NEW ORLEANS -- Chris Paul's agent plans to travel to New Orleans on Wednesday with the intention of completing a contract extension that would keep the All-Star and Team USA point guard with the Hornets for an additional three to five years.
Lance Young, a senior director of the sports marketing and management company Octagon, said Tuesday that he had spoken to Hornets general manager Jeff Bower by phone and that they were in general agreement on the terms of an extension for Paul, who has one season remaining on his current contract.
"We seem to be pretty much on the same page," Young said. "A little tweak here and there and we'll probably get it done in the next 48 hours."
Paul is seeking the maximum pay allowable under the league's collective bargaining agreement, or about 25 percent of the NBA salary cap with 10 percent raises going forward. Such a deal could pay Paul from $60 million to more than $80 million, depending on the length of the contract.
"It could be three, four, or five years. We haven't really gotten into any details yet," Young said. "Chris wants to stay with the Hornets. It just depends on how long he's going to be there."
Tuesday marked the first day NBA teams could begin negotiations with free agents or current players who are seeking extensions. Paul has from July 9 until Oct. 31 to sign an extension. Otherwise, the window for negotiations closes until next summer, when Paul would be a restricted free agent.
Paul also was the Hornets' second-leading scorer, averaging 21.1 points per game in helping the Hornets reach a franchise-record 56 regular season victories.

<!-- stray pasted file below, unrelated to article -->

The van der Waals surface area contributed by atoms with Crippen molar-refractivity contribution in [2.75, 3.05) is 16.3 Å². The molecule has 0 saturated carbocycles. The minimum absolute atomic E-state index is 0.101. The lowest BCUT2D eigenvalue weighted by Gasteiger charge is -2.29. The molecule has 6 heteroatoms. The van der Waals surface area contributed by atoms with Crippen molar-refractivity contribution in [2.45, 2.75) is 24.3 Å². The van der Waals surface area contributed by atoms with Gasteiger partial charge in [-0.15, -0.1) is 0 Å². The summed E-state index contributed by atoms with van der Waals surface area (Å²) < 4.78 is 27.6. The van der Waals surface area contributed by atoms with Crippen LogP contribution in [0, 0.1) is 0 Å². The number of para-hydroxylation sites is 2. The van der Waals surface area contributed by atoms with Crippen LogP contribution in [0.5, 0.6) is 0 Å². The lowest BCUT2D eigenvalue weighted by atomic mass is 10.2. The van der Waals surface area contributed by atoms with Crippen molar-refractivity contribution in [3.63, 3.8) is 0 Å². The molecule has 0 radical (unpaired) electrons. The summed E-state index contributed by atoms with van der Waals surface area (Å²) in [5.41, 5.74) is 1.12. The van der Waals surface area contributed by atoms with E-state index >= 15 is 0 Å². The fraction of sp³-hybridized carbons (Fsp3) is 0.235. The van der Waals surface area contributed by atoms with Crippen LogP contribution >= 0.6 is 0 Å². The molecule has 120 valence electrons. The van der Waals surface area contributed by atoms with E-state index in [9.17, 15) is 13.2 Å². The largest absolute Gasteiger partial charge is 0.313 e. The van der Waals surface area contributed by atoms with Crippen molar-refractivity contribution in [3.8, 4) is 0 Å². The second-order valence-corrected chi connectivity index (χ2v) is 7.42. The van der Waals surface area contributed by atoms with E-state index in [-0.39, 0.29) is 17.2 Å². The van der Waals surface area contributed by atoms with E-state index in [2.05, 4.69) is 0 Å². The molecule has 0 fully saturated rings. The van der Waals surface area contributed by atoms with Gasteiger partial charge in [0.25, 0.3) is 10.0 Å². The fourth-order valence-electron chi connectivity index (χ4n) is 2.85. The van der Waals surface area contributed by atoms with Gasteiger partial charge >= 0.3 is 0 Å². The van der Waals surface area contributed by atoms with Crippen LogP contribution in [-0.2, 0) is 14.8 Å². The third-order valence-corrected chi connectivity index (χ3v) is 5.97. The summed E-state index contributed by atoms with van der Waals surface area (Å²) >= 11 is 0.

The Hornets drafted Paul with the fourth overall pick in the 2005 NBA draft. Paul went on to become rookie of the year while helping the Hornets improve from 18 to 38 victories that season.
The Hornets nearly made the playoffs two seasons ago despite a rash of injuries to key players.
This past season, the New Orleans won the Southwest Division for the franchise's first division title, then defeated the Dallas Mavericks in the first round of the playoffs before falling to the San Antonio Spurs in seven games in the second-round.
Meanwhile, ticket sales surged and sellouts became the norm during the final months of the season, strengthening the franchise's foothold in a city that once seemed in danger of losing its professional teams after Hurricane Katrina.
Bower, along with head coach Byron Scott and team majority owner George Shinn, have said since last season ended that extending Paul's contract was a top priority.
The belief is that locking in Paul, a top play-maker who has helped teammates David West and Tyson Chandler flourish, will help the Hornets attract and keep the type of supporting cast needed to contend for an NBA championship.
Looking for immediate help heading into next season, the Hornets last week traded away their only draft choice, Kansas forward Darrell Arthur, to the Portland Trail Blazers for $3 million as part of a strategy to sign proven free agents.
New Orleans will attempt to re-sign backup point guard Jannero Pargo, who opted out of the final year of his contract in hopes of getting a longer, more lucrative deal. The Hornets also are seeking a strong wing player such as James Posey or Corey Maggette, both free agents.